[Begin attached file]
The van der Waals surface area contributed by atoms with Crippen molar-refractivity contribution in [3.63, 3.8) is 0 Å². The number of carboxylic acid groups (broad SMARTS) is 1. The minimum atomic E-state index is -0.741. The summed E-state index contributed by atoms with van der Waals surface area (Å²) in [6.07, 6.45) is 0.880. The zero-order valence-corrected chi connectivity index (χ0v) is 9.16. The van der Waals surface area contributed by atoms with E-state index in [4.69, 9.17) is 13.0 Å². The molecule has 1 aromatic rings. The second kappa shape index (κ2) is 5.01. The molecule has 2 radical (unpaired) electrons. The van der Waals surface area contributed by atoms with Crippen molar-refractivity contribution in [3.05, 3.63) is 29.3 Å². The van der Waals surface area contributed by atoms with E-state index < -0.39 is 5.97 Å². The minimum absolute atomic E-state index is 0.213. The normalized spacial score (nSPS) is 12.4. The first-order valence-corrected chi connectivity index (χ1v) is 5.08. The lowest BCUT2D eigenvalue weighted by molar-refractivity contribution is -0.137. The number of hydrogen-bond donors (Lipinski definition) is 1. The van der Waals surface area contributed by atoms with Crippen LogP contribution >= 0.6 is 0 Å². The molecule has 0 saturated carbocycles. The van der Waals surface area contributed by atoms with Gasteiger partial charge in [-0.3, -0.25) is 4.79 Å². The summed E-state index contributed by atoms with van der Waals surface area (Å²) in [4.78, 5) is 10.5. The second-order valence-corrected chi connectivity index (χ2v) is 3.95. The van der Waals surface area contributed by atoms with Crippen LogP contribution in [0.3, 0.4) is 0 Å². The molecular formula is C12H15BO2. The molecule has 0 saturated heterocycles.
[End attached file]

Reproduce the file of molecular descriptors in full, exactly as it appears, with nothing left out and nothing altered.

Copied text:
The van der Waals surface area contributed by atoms with Crippen molar-refractivity contribution in [3.63, 3.8) is 0 Å². The number of carboxylic acid groups (broad SMARTS) is 1. The minimum atomic E-state index is -0.741. The summed E-state index contributed by atoms with van der Waals surface area (Å²) in [6.07, 6.45) is 0.880. The zero-order valence-corrected chi connectivity index (χ0v) is 9.16. The van der Waals surface area contributed by atoms with E-state index in [4.69, 9.17) is 13.0 Å². The molecule has 1 aromatic rings. The second kappa shape index (κ2) is 5.01. The molecule has 2 radical (unpaired) electrons. The van der Waals surface area contributed by atoms with Crippen molar-refractivity contribution in [3.05, 3.63) is 29.3 Å². The van der Waals surface area contributed by atoms with E-state index < -0.39 is 5.97 Å². The minimum absolute atomic E-state index is 0.213. The normalized spacial score (nSPS) is 12.4. The first-order valence-corrected chi connectivity index (χ1v) is 5.08. The lowest BCUT2D eigenvalue weighted by molar-refractivity contribution is -0.137. The number of hydrogen-bond donors (Lipinski definition) is 1. The van der Waals surface area contributed by atoms with Crippen LogP contribution >= 0.6 is 0 Å². The molecule has 0 saturated carbocycles. The van der Waals surface area contributed by atoms with Gasteiger partial charge in [-0.3, -0.25) is 4.79 Å². The summed E-state index contributed by atoms with van der Waals surface area (Å²) in [4.78, 5) is 10.5. The second-order valence-corrected chi connectivity index (χ2v) is 3.95. The van der Waals surface area contributed by atoms with Crippen LogP contribution in [0.3, 0.4) is 0 Å². The molecular formula is C12H15BO2. The molecule has 0 saturated heterocycles.